A journal of Food Adventures
by writer/photographer Julie Ann Fineman
and writer Lee Glenn


Fisher Heidi Dunlap: Wild Alaskan Salmon Running for Their Lives


Julie Brothers

Julie Brothers



Posted: 12/04/13 03:04 PM ET

Co-authored with Lee Glenn


Early in our national history, an annual ritual of sharing a great meal with strangers and family took hold. Its endurance is a testament to the power of how a meal unifies those around the dinner table, how a meal can bridge a cultural, political, demographic and socio-economic divide... establishing connectivity.

With this in mind, I can't help but ask how we can, as a nation, bridge the divide in the lack of quality in our food supply. Some answers were to be found in the recent Chefs Collaborative Summit in historic Charleston, South Carolina. It's the gathering of 300 of the best chefs and sustainable food producers in the nation, two dozen interviews presented an exciting range of ideas and a common commitment to change.

I asked the interviewees two questions:

1. What does sustainability mean to you in practice?

2. What support do you need to be economically sustainable?

Most often a sigh was the reaction, followed by a quizzical look, followed by a thoughtful response. This was a complex question to answer in a short video interview, but the collected answers form an outline that chronicles the growing legacy of our current sustainable foods landscape.

One particular fisherwoman, proprietor of the Wild Salmon Company in Bristol Bay, Alaska, Heidi Dunlap, bubbles to the top in the urgency of her situation. Her message needs attention and so I'm telling it first.

The Interview:

HD: I've been a commercial fisherman for the past 20 years. My father's been a commercial fisherman his whole life and he's passed skills and traits down to me. I'd like this resource to be around for my children as well.

Alaska, where we fish, is a wild, rugged, undeveloped place. It's profound and beautiful. The return of millions of salmon every year is an amazing spectacle of nature. This year we had twenty-three million fish return, which is a small return. Four years ago we had forty million fish return.

On a sustainability level, what the biologists want for salmon escapement for Bristol Bay is a mid-point goal of nine million salmon. Those nine million fish spread between five major river systems in the Bay. That's the sustainable level. If there are too many going up river there's not enough spawning grounds or nutrients for juveniles. If you consider nine million fish to be the sustainable marker then there's fourteen million fish left to harvest. That's a lot! That's a big natural resource!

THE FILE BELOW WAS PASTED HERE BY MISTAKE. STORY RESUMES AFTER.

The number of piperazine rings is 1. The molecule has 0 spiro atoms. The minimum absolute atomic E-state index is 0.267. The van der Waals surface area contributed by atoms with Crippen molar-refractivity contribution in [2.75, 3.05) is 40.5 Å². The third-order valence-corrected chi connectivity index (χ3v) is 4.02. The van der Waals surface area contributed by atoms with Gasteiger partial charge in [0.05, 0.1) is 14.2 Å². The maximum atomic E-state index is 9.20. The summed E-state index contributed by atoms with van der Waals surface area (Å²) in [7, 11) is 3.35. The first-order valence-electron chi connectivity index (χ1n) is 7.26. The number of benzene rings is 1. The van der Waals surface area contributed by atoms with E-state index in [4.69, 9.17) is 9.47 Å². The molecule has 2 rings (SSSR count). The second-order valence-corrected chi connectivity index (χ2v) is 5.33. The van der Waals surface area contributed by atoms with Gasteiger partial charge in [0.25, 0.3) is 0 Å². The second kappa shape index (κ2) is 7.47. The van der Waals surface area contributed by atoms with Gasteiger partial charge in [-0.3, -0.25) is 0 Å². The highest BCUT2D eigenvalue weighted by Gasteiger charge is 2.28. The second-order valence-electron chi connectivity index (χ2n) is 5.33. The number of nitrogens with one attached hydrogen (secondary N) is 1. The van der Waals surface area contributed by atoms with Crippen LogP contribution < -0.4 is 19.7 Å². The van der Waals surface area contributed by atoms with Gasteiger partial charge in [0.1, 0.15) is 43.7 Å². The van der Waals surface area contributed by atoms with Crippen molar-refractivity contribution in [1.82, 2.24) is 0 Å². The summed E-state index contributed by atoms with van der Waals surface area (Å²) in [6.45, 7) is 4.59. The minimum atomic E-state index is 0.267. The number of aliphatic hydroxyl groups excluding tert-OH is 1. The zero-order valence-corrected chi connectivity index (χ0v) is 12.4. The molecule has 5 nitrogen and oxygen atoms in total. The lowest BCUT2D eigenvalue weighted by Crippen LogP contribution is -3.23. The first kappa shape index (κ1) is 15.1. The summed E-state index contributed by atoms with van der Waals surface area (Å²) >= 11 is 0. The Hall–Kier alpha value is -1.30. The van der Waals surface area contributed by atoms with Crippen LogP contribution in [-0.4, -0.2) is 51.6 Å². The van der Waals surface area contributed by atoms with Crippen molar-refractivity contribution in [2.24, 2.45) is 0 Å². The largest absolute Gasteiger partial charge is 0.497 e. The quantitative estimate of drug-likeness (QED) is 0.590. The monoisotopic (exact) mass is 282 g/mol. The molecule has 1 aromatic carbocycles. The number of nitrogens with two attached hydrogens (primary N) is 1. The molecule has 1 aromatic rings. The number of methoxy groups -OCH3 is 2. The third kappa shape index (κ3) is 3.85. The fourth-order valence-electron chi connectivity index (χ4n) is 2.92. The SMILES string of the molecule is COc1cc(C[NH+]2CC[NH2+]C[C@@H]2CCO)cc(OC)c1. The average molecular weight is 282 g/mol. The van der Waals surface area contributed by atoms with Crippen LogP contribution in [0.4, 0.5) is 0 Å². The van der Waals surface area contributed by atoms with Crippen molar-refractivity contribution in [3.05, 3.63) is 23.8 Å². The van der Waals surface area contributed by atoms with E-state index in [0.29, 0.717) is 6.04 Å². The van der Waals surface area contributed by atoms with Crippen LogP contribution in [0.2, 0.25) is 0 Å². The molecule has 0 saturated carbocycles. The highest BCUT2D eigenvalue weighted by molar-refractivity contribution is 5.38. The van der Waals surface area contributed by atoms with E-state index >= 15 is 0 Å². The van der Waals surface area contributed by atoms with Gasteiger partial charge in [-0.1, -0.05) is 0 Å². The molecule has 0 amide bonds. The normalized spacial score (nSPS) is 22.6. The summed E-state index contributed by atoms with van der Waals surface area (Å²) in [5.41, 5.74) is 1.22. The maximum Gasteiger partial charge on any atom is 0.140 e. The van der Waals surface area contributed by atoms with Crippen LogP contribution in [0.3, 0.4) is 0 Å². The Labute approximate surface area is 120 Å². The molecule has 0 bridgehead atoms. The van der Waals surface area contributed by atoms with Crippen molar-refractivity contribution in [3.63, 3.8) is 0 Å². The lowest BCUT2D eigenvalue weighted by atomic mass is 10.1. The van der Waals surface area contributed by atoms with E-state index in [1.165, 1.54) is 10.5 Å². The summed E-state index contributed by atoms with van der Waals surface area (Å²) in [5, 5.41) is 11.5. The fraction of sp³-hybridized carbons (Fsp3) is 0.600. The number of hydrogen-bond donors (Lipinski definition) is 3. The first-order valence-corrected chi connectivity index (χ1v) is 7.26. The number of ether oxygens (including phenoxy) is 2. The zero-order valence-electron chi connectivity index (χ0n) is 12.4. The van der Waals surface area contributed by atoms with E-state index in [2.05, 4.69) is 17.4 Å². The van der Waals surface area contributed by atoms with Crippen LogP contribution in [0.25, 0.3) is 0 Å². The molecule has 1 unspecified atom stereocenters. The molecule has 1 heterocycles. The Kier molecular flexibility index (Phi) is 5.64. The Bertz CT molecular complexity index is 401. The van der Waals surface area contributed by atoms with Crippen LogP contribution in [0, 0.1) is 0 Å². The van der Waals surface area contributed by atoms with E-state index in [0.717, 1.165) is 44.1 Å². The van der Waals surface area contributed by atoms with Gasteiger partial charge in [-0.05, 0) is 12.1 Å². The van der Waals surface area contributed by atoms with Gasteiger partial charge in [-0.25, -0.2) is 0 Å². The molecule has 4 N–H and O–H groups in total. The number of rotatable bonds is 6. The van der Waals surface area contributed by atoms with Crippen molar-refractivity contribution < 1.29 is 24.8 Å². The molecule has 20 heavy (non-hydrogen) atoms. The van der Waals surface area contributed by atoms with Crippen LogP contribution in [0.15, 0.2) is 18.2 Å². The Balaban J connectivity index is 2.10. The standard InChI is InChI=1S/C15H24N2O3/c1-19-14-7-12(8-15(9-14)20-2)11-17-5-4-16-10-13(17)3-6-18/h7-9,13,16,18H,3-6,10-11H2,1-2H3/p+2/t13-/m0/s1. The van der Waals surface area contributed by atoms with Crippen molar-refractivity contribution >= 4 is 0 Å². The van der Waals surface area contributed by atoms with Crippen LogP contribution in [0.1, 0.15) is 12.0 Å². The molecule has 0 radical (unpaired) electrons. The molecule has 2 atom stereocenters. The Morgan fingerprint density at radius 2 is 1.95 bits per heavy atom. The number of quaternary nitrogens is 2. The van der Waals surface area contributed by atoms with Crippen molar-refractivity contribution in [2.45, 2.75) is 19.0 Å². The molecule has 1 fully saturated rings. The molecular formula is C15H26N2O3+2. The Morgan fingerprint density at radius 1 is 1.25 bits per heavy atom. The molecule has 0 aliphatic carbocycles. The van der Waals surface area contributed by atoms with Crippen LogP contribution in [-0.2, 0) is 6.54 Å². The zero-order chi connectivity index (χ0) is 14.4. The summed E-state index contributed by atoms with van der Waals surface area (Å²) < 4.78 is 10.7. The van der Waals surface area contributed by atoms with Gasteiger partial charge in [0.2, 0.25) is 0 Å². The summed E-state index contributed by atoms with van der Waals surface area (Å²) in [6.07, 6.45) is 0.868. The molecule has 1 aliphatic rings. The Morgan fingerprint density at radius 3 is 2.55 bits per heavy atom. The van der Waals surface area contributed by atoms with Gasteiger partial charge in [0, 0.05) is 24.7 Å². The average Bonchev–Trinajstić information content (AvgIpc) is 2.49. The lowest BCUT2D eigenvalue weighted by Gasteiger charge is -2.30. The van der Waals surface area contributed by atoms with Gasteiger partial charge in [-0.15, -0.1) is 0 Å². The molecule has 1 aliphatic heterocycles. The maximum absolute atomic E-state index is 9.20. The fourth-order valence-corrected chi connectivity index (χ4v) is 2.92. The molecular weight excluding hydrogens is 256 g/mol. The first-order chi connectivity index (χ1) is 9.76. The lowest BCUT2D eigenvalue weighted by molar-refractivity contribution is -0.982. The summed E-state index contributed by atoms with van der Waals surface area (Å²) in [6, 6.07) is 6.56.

In Bristol Bay, the commercial fishery has been in existence for over 125 years. To have an extractive, natural resource industry, be sustainable for so long is really a special thing.

JF: So, what kind of support do you need in order to keep you economically sustainable?

HD: Well right now, one of the biggest things that we're battling is Pebble Mine. If approved, it would be one of the largest open-pit gold and copper mines in the world. It's slated to go in at the headwaters of where our fish return. If you look at a map of that area it's riddled with lakes and rivers. It's all tundra, basically, marshland. It's a monstrosity of a mine and there's no way that these two industries can co-exist. So right now, what's really important is that people know about it. People need to speak out, and decide that salmon is more important than mining for gold.

They are an amazing species, I think it's fascinating that the salmon not only return to their natal stream, but they spawn within feet from their birth spot. Why wouldn't you want that to be protected? Right now we have this beautiful abundance, a sustainable resource, the largest run of sockeye salmon in the entire world! Why put it at jeopardy?

The mining plans state that the waste created would need remediation until the end of time. Can you imagine, putting something like this in such pristine land, with this vibrant sustainable resource saying "Yeah we're gonna put in this huge mine and it's gonna need remediation forever, but don't worry, we'll take care of it."

Do you think that company is really going to be accountable in fifty years? Is it even going to exist? There's no way you can put a mine in like Pebble and not pollute the water systems. It might take twenty years to kill off our salmon run, but it will happen. Haven't we already screwed up enough things? Why even take the risk?

Recently, the EPA came out with a draft environmental assessment and there was a public comment period. I believe there was close to eight-hundred thousand comments from people in the U.S. and I believe about 70 percent were anti-Pebble, and that was enough to make Anglo American, a 50 percent backer in the mine, drop out. That's really a big step.

We need the American public to take a stand and help us protect this amazing sustainable wild food source through Save Bristol Bay.

This interview drives home that we are all eaters, we are the end point of the agricultural continuum. We are actively participating whether we're aware of it or not.

As per the Rodale Institute: "Healthy soil = healthy food = healthy people." As per Heidi's message: "Healthy water" is equally critical.

The Chefs Collaborative, other leading chef 's groups, farm-based organizations encourage awakening to these issues and involvement... vote with your choices, vote with your dollars.


Photos courtesy of Heidi Dunlap

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